Three things happened recently to reinforce my strong belief that it is possible to
achieve a developed Nigeria. They were the sudden disappearance of the long traffic jam or holdup along the Nyanya-Abuja expressway, the rescue of Chief Olu Falae from kidnappers within four days without paying any ransom and the obtaining of my Statement of Result from the University of Abuja.
[Image: The author]
The Abuja rumour industry provided two reasons for the disappearance of the traffic jam that used to keep us on the road for over three hours. One reason was that it was due to the partial removal of the army checking points (initially the checking points had three drums and the bomb detector positioned right into the express road, but now only one drum is on the road and the bomb detector completely out of the road).
We remember that all the drums and the detector including the soldiers left the checking points when we heard that the President ordered them out of the roads; but the Presidency denied this and two days later the soldiers were back, but the drums were reduced to just one on the road and the machine shifted and stationed out of the express road. This rumour appeared plausible due to the fact that we could see that these drums and the machine were actually out of the way, so the removal facilitated the smooth flow of traffic and the soldiers still do their checks.
The other rumour was that on the appointment of the current Chief of Army Staff (COAS) who lives in Nyanya-Mararaba area, he quickly made sure that no vehicle stops on Nyanya-Abuja express to pick or offload passengers or goods. He insisted that all vehicles must enter the motor parks already provided along both sides of the express road. So from Nyanya to Karu junction up to Kugbo, the road is now clear thereby making for the smooth movement of vehicles along the express road. When I heard this rumour for the first time, my immediate response was, God bless the COAS.
The weight of this rumour lies in the fact that before Nyanya was bombed April last year, there used to be terrible traffic hold up along this expressway and that was why some of us believed that government should expand the road, construct a link road between Mararaba and Mpape and complete the Apo-Karishi road. The thinking was that there are too many vehicles on this road that we felt the road should be expanded and more connecting roads done to divert traffic from the road. We did not remember to ask what other issues could obstruct traffic flow? So this rumour argues that it was the road obstructions, not too many vehicles on the road at the same time, which is responsible for the intense suffering of Nigerians on that road. So we were just suffering ourselves!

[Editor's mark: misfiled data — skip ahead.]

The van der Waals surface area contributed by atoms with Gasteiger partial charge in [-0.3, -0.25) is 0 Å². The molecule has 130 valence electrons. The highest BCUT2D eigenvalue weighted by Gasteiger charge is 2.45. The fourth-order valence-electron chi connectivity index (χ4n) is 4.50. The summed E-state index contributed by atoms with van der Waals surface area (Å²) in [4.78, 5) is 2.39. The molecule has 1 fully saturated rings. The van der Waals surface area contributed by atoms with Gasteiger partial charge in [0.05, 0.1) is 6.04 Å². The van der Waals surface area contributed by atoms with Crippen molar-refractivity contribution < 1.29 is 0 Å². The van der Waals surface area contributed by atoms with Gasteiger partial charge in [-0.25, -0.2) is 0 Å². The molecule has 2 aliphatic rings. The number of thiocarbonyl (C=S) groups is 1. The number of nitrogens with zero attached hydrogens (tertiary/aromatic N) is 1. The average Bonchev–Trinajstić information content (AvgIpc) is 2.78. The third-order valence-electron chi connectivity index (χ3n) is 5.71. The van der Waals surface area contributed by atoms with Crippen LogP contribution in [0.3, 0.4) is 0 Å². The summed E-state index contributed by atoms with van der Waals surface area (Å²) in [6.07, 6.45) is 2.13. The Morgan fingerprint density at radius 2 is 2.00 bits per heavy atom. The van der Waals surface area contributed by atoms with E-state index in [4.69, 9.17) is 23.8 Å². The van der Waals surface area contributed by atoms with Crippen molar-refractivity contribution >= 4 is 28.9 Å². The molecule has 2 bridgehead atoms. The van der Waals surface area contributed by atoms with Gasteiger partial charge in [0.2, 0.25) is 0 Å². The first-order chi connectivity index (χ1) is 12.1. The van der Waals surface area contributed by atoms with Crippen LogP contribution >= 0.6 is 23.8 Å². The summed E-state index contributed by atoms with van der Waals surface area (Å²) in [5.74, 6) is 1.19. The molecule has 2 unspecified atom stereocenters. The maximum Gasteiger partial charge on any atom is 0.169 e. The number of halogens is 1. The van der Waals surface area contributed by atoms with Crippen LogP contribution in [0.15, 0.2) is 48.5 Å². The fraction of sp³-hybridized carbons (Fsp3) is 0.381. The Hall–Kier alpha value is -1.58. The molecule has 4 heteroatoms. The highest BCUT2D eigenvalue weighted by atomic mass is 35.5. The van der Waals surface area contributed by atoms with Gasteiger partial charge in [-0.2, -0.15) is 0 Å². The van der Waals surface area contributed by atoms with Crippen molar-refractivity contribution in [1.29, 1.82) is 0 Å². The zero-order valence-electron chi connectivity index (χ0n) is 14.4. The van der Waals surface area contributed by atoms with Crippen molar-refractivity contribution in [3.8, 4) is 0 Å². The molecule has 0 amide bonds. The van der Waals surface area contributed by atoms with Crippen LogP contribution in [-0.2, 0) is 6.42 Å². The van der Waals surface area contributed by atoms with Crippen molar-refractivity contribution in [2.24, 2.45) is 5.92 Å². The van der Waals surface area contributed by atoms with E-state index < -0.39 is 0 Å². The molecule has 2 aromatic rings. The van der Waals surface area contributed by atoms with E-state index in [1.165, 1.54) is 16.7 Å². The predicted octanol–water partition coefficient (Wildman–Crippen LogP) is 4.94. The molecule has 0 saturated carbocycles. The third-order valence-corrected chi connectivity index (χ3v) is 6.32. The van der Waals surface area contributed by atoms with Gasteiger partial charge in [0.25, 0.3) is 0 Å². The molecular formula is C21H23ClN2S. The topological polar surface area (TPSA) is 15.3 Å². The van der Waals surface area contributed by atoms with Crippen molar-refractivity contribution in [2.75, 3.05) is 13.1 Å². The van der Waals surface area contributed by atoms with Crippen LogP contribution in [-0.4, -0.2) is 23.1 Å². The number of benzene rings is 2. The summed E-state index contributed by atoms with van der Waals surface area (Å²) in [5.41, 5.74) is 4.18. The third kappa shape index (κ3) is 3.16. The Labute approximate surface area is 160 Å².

On the whole, I think that both factors actually contributed to the ease of traffic on the Nyanya-Abuja express road. As we smile now while driving on the road every day, I simple reminded myself that Nigeria is possible.
The second issue is the miracle of the Nigerian police rescuing Chief Olu Falae from kidnappers within four days. Chief Falae is not an ordinary man in Nigeria: former Secretary to the Federal government, former Finance Minister, former Presidential candidate of the Alliance for Democracy (AD), a traditional ruler, current national Chairman of the re-born Social Democratic Party (SDP), chieftain of the Afenifere etc. He was kidnapped by some Fulani thieves while in his farm at Ilado, Akure Ondo State on Monday 21st September 2015. On Wednesday of that same week, our President, Muhamadu Buhari, according to the Inspector General of Police (IGP), Solomon Arase, mandated the police to “Go and ensure that you bring him home to his family hale and hearty”.
This was accomplished the next day without paying any ransom to the kidnappers who had earlier demanded N100m but later slashed it to N90m. This made me to shout again that Nigeria is possible. I am happy because no ransom was paid, the police acted swiftly to the command of Mr. President and did their job; unlike most kidnappings before now where huge ransom must be paid before release was done, while the police go asleep. The police should ensure that what was done to Falae should be done to any other person kidnapped in Nigeria henceforth. They should not wait for President Buhari’s command before doing their job.
The third story of a possible Nigeria was my own case of finishing my undergraduate part-time course at the University of Abuja under the Centre for Distance Learning and Continuing Education (CDLCE) where I completed all the course works and successfully done my project as at June 2012 having been admitted in 2005. Between August 2012 and March 2015, I could not conclude my clearance and therefore no statement of result was issued to me.
Reason: “computer is not working, I have told them to replace it and they refused”. This was the frustrating constant answer I got from the officer in charge of computing our final results each time I went to the CDLCE campus in Area 3 Garki, Abuja to get my final result. Suddenly, a new Vice Chancellor was appointed and this officer was changed and the new one did that work for me in less than three working days and I got my Statement of Result on 26th March 2015. Again, I was impressed beyond words and I exclaimed, Nigeria is possible!
These three instances have proved to me beyond any reasonable doubt that the trouble with Nigeria is less of institutional than human. Those who manage Nigerian institutions must be disciplined in their attitude to work and just do the right things in the right way. Nigeria does not need too much grammar to be fixed, she does not need too many sycophantic peace committees led by seekers of government appointments to be fixed, she does not need to kill her tribes in the name of Federal Character etc; all she needs is a leadership with integrity and a followership ready to do the right thing rightly.
Okachikwu Dibia, Abuja.